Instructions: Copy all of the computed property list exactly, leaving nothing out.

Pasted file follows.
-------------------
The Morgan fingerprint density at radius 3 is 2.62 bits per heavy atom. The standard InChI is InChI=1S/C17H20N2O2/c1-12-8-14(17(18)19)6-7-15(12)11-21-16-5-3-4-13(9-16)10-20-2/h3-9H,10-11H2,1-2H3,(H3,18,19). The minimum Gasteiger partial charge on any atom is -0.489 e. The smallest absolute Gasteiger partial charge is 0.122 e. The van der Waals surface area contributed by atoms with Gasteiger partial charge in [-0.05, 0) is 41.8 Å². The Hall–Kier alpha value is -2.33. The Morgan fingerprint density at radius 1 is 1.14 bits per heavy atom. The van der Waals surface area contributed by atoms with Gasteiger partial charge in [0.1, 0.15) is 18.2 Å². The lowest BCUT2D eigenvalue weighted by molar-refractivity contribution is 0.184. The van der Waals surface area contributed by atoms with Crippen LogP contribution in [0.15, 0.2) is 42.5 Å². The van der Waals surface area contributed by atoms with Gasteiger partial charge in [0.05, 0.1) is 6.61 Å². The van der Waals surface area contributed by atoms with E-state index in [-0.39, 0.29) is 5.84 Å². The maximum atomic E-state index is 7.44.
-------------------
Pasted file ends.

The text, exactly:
The Morgan fingerprint density at radius 3 is 2.62 bits per heavy atom. The standard InChI is InChI=1S/C17H20N2O2/c1-12-8-14(17(18)19)6-7-15(12)11-21-16-5-3-4-13(9-16)10-20-2/h3-9H,10-11H2,1-2H3,(H3,18,19). The minimum Gasteiger partial charge on any atom is -0.489 e. The smallest absolute Gasteiger partial charge is 0.122 e. The van der Waals surface area contributed by atoms with Gasteiger partial charge in [-0.05, 0) is 41.8 Å². The Hall–Kier alpha value is -2.33. The Morgan fingerprint density at radius 1 is 1.14 bits per heavy atom. The van der Waals surface area contributed by atoms with Gasteiger partial charge in [0.1, 0.15) is 18.2 Å². The lowest BCUT2D eigenvalue weighted by molar-refractivity contribution is 0.184. The van der Waals surface area contributed by atoms with Crippen LogP contribution in [0.15, 0.2) is 42.5 Å². The van der Waals surface area contributed by atoms with Gasteiger partial charge in [0.05, 0.1) is 6.61 Å². The van der Waals surface area contributed by atoms with E-state index in [-0.39, 0.29) is 5.84 Å². The maximum atomic E-state index is 7.44.